Speaking at a 21 December 1995 Moscow celebration of the 75th anniversary of the formation of the VChK-KGB-SVR, Primakov declared that NATO expansion would create a "security threat" for Russia. Primakov said that trying to understand the "true motives" of those who advocate NATO enlargement is a key task of the SVR, and added his agency would seek to block the alliance's expansion while trying to establish good relations with former Cold War adversaries. Primakov said Russian policy should seek to prevent the emergence of a "global hegemony" by the United States. Primakov also stressed the importance of combating the threats of ethno-national conflicts and terrorism to Russian territorial integrity and national security.
Important areas of SVR intelligence activity include possible scientific breakthroughs which might radically change the Russian security situation, as well as determining those areas in which the actions of foreign states' special services and organizations might damage Russian interests.
The SVR contacts with various intelligence and counterintelligence services of foreign states is one of the agency's fastest growing areas of activity. The Foreign Intelligence Service maintains working contacts and collaborates with several dozen special services in other countries. This includes work on nonproliferation of weapons of mass destruction, and combating terrorism, the drugs trade, organized crime and money laundering, illicit arms trade, and the search for and release of hostages as well as citizens of Russia and CIS countries who are reported missing. Collaboration includes the exchange of intelligence information, assistance in training of personnel and material and technical assistance. The SVR also has reportedly concluded formal cooperation agreements with the intelligence services of several former Soviet republics, including Azerbaijan and Belarus, which cover gathering and sharing intelligence.
An agreement on intelligence cooperation between Russia and China was signed in Beijing at the end of the summer of 1992. It envisaged the restoration of the cooperation in the area of intelligence which had been cut off in 1959. This secret treaty covered the activities of Russian Military Strategic Intelligence (GRU) and the Foreign Intelligence Service, which are cooperating with the Chinese People's Liberation Army's Military Intelligence Directorate.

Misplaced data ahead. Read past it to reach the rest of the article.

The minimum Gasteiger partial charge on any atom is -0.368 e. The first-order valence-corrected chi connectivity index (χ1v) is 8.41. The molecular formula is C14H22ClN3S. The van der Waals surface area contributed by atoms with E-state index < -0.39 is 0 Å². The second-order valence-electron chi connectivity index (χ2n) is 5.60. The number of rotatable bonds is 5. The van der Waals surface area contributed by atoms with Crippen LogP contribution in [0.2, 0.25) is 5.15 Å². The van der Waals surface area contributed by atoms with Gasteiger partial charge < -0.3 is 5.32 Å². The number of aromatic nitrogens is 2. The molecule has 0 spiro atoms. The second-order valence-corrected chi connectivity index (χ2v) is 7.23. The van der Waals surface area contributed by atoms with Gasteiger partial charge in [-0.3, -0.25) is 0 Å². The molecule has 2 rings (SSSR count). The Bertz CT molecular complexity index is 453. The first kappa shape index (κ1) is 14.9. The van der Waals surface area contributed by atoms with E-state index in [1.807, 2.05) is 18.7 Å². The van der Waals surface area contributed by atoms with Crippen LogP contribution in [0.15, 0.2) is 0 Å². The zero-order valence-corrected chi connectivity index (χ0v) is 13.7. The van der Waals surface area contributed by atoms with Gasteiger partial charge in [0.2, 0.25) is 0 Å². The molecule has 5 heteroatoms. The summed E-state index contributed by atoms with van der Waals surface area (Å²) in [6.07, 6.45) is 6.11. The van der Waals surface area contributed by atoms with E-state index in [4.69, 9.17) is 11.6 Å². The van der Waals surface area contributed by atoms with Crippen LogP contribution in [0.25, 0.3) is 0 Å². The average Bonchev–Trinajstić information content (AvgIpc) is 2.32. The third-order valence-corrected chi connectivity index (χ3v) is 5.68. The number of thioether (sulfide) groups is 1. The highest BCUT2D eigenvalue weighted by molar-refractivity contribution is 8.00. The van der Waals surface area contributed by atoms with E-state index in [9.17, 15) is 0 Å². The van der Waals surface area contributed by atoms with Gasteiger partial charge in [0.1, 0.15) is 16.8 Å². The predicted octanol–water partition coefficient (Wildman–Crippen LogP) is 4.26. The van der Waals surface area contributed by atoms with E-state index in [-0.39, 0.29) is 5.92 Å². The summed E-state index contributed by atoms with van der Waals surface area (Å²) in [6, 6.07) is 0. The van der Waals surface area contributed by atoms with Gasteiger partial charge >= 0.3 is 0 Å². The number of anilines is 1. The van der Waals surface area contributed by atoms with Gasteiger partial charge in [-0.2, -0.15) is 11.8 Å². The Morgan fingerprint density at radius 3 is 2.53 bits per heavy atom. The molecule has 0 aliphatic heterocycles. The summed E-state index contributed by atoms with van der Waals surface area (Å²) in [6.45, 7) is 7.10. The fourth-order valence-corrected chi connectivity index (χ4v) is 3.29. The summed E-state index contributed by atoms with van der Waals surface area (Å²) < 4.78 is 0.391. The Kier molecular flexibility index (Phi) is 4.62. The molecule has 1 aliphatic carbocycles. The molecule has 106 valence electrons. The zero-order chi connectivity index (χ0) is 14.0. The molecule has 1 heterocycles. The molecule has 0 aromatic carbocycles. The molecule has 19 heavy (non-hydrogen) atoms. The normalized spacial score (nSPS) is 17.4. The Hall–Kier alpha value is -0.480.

Although the SVR [along with other agencies] is involved in industrial espionage, there are signes that the data being collected by Russian intelligence agencies are not being used effectively. In a 7 February 1996 Security Council meeting [which included FSB Director Mikhail Barsukov and SVR Director Vyacheslav Trubnikov] President Yeltsin ordered top state officials to close the technology gap with the West by more efficiently using industrial intelligence. Yeltsin complained that less than 25 percent of the information collected by Russian spies abroad was used in Russia, even though he claimed information was derived directly from foreign blueprints and manuals.
SVR economic intelligence activities includes the identification of both threats to Russian interests [attempts to pressure Russia in world markets for arms or space technology) as well as emerging opportunities such as advantageous market trends for particular types of commodities and raw materials. Priority is attached to ensuring balanced development of relations with foreign countries in such spheres as currency and finance, export and import transactions for strategic raw materials, and in the high technology sphere. The SVR is frequently commissioned to ascertain the business reputation and real potential of foreign firms and individual dealers who intend to establish business relations with Russian state organizations. It also seeks to identify foreign firms attempting to persuade certain Russian partners to conclude illegal export deals, and to track of Russian capital going abroad.In addition to the economic, scientific, and technical focus of collections efforts noted above, human intelligence (HUMINT) collection against American intelligence agencies also has been ongoing, as exemplified by the 1996 arrests of a Federal Bureau of Investigations (FBI) agent (Earl Edwin Pitts) and CIA operations officer (Harold James Nicholson). The end of 1996 was also marked by the the case of former SVR Colonel Vladimir Galkin, provoking a noisy scandal that added tension to Russian-American relations and relations between the SVR and the CIA.